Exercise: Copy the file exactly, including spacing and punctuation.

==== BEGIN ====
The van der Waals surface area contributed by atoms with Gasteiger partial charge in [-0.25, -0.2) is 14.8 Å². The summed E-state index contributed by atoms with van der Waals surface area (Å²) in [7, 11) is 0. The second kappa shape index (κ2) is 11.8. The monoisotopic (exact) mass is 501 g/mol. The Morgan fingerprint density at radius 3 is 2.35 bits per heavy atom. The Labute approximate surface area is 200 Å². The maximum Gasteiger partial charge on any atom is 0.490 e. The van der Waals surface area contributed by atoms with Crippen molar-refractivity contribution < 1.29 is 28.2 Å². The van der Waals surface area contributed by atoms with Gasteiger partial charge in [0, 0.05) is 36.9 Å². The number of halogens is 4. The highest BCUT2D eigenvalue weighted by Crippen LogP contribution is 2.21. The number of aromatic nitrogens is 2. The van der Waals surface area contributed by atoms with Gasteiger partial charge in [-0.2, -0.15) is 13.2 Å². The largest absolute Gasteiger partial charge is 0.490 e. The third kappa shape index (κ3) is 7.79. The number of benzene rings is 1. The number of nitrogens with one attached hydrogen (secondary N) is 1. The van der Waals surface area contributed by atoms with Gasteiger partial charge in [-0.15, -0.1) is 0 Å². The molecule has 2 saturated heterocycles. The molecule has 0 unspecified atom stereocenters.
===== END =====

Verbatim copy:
The van der Waals surface area contributed by atoms with Gasteiger partial charge in [-0.25, -0.2) is 14.8 Å². The summed E-state index contributed by atoms with van der Waals surface area (Å²) in [7, 11) is 0. The second kappa shape index (κ2) is 11.8. The monoisotopic (exact) mass is 501 g/mol. The Morgan fingerprint density at radius 3 is 2.35 bits per heavy atom. The Labute approximate surface area is 200 Å². The maximum Gasteiger partial charge on any atom is 0.490 e. The van der Waals surface area contributed by atoms with Crippen molar-refractivity contribution < 1.29 is 28.2 Å². The van der Waals surface area contributed by atoms with Gasteiger partial charge in [0, 0.05) is 36.9 Å². The number of halogens is 4. The highest BCUT2D eigenvalue weighted by Crippen LogP contribution is 2.21. The number of aromatic nitrogens is 2. The van der Waals surface area contributed by atoms with Gasteiger partial charge in [-0.2, -0.15) is 13.2 Å². The largest absolute Gasteiger partial charge is 0.490 e. The third kappa shape index (κ3) is 7.79. The number of benzene rings is 1. The number of nitrogens with one attached hydrogen (secondary N) is 1. The van der Waals surface area contributed by atoms with Gasteiger partial charge in [-0.15, -0.1) is 0 Å². The molecule has 2 saturated heterocycles. The molecule has 0 unspecified atom stereocenters.